Friday, October 03, 2008


Out of Lux

Joseph Brean at the National Post has an interesting article on a lecture by Sir Roger Penrose, of Oxford University, about the possible revival of the "oscillating universe" model, by which the universe endlessly expands and collapses, from big bang to big crunch and over again. Discussed by Carl Sagan in "Cosmos," I was always attracted to it, finding the end (of this) universe in a giant implosion somehow more satisfying than the big whimper of entropy.

Naturally, comparisons will be made between the oscillating universe and Eastern cosmologies, such as:

... the Hindu Rig Veda of a universe that is cyclically born and dies, each lasting a little over four million years, and representing a day in the life of the deity Brahma, or Buddhism's mahakalpa, the "great eon" between destruction and rebirth.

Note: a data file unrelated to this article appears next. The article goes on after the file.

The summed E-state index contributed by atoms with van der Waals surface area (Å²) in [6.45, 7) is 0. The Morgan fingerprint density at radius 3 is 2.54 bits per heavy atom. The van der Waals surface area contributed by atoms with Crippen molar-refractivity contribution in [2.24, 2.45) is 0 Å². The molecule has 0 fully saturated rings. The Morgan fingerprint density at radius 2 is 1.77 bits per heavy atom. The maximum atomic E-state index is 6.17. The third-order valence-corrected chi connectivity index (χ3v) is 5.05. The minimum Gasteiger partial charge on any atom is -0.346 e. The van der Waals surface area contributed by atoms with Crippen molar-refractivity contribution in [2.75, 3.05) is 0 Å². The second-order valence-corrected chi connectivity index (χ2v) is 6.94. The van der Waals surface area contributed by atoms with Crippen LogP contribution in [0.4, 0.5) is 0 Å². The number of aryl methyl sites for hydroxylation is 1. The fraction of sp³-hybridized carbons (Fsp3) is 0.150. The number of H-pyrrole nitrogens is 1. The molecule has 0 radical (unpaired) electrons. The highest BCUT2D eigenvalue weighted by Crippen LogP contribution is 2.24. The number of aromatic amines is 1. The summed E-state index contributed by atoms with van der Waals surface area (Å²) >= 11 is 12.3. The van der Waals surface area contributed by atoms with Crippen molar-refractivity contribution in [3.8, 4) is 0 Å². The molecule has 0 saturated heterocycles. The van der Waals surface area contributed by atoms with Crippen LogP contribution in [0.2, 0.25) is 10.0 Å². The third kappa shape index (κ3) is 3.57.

The Big Bang theory, on the other hand, seemed well suited to Christianity's view of a world begun from nothing. Indeed, there was considerable initial skepticism about the theory, since it was first proposed by Fr. Georges LemaƮtre, a Catholic priest.

Religions can get ... over enthusiastic:

In 1951, as the implications of Einstein's theory of general relativity were emerging into public consciousness, Pope Pius VII welcomed the idea of the Big Bang by announcing that science had "succeeded in bearing witness to the august instant of the primordial Fiat Lux [Let there be Light], when along with matter, there burst forth from nothing a sea of light and radiation, and the elements split and churned and formed into millions of galaxies... Hence, creation took place. We say: therefore, there is a Creator. Therefore, God exists!"

But physicists have been wrong before and theologians will, in any case, adjust. As Brean puts it:

Dapper and decorated as Sir Roger may be, physics still awaits the breakthrough of the next Newton, most likely a quantum theory of gravity. And as the general public struggles to keep pace with what it all means, work piles up for the next Aquinas.

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